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FMFA team calls for greater government transparency in the Malaysia event scene

Yesterday, The Star reported that records show that the deaths of the six people at the Future Music Festival Asia (FMFA) 2014 event were not due to drug overdose but rather, heat stroke.

According to the article, post-mortem results which were issued within two months after the incident indicated that drugs played a considerably small role in the deaths. The article also accused Malaysian authorities of not making the results known and using this as a reason to cancel several concerts locally.

In a statement to A+M, The Livescape Group added that over a year, the team has been led to believe that the deaths at FMFA 2014 were due to drug overdoses. Despite the company’s multiple attempts at getting information from the authorities, it was not “privy to the information”. A spokesperson from The Livescape Group explained that this association has not only impacted the FMFA brand globally but has also affected the live events industry in Malaysia, particularly EDM related events.

Earlier in March this year, a two-day FMFA event organised in Singapore was also cancelled as the Singapore Police rejected its license due to worries of drug use.

“We call for greater transparency and for the authorities to work closer and hand-in-hand together with us event organisers,” she said. Giving the example of Australia, she added that the Malaysia market has much to learn from. With large scale events, the local authorities in Australia are just as invested to a festival or an event as much as the organisers are. The state police in Australia also launch ad campaigns and YouTube safety and traffic reminder videos directed to the festival-goers, she explained.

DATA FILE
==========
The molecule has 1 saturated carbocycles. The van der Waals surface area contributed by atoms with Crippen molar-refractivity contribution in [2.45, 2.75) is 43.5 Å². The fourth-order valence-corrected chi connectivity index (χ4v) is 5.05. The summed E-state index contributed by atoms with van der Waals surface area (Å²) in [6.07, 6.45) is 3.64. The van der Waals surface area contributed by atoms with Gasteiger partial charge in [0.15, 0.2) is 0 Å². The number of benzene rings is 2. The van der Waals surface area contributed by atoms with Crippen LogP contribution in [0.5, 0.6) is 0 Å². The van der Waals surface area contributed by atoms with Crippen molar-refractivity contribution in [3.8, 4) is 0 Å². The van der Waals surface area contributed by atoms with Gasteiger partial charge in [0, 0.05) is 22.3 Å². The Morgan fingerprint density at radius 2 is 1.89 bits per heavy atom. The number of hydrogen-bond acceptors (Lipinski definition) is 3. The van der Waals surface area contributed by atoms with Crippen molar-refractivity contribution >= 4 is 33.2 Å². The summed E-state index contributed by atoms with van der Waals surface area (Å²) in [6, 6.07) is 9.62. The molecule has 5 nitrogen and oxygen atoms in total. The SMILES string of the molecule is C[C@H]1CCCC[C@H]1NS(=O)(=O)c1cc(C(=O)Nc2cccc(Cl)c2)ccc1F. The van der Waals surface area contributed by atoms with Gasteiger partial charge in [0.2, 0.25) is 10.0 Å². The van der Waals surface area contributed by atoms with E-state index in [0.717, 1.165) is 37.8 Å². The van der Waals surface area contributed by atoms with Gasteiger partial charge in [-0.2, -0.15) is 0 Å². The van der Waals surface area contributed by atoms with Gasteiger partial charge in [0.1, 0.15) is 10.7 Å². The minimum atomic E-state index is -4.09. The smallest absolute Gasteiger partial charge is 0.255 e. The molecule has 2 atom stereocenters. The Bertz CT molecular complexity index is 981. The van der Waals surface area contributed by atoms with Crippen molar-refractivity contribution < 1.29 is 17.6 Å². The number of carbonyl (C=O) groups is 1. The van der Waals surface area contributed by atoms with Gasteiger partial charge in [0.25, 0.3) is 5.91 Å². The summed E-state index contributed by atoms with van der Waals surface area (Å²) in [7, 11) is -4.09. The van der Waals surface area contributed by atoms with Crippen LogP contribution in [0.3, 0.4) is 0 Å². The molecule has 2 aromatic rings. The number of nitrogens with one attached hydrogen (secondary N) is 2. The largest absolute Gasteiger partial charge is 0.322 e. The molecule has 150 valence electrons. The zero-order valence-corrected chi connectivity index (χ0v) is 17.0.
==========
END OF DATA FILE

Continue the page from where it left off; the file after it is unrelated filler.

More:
“Essentially, what we are asking for is greater cooperation, involvement and transparency[…]The only way this industry in Malaysia will be able to progress and for everyone to benefit is if the authorities come together and genuinely work hand-in-hand with us event organisers,” she said.

In response to The Star article which said that dehydration was the main cause of death, she added that the team also took sufficient measures to ensure event goers could keep cool. Water dispensers and non alcoholic drink booths were set up at the event arena and a few days leading up to the event, its social media and email-direct mailers were also switched to “constantly drive reminders to guests to rehydrate themselves, rest, cool down and ultimately, to party responsibly.”

Meanwhile The association of Arts, Live, International Festivals and Events (ALIFE) has also released a statement saying that it is shocked at the latest report that has surfaced in The Star today regarding the causes of death at Future Music Festival Asia 2014 (FMFA 2014).

“Like the Malaysian public, the arts and live events industry, for over a year, has been led to believe that drugs played a decisive factor to the unfortunate deaths at FMFA 2014. Since the incident of that day, FMFA has been made as a scapegoat for the decline of the live events industry in Malaysia, particularly when it comes to events that promote the Electronic Dance Music (EDM) genre,” the statement read.

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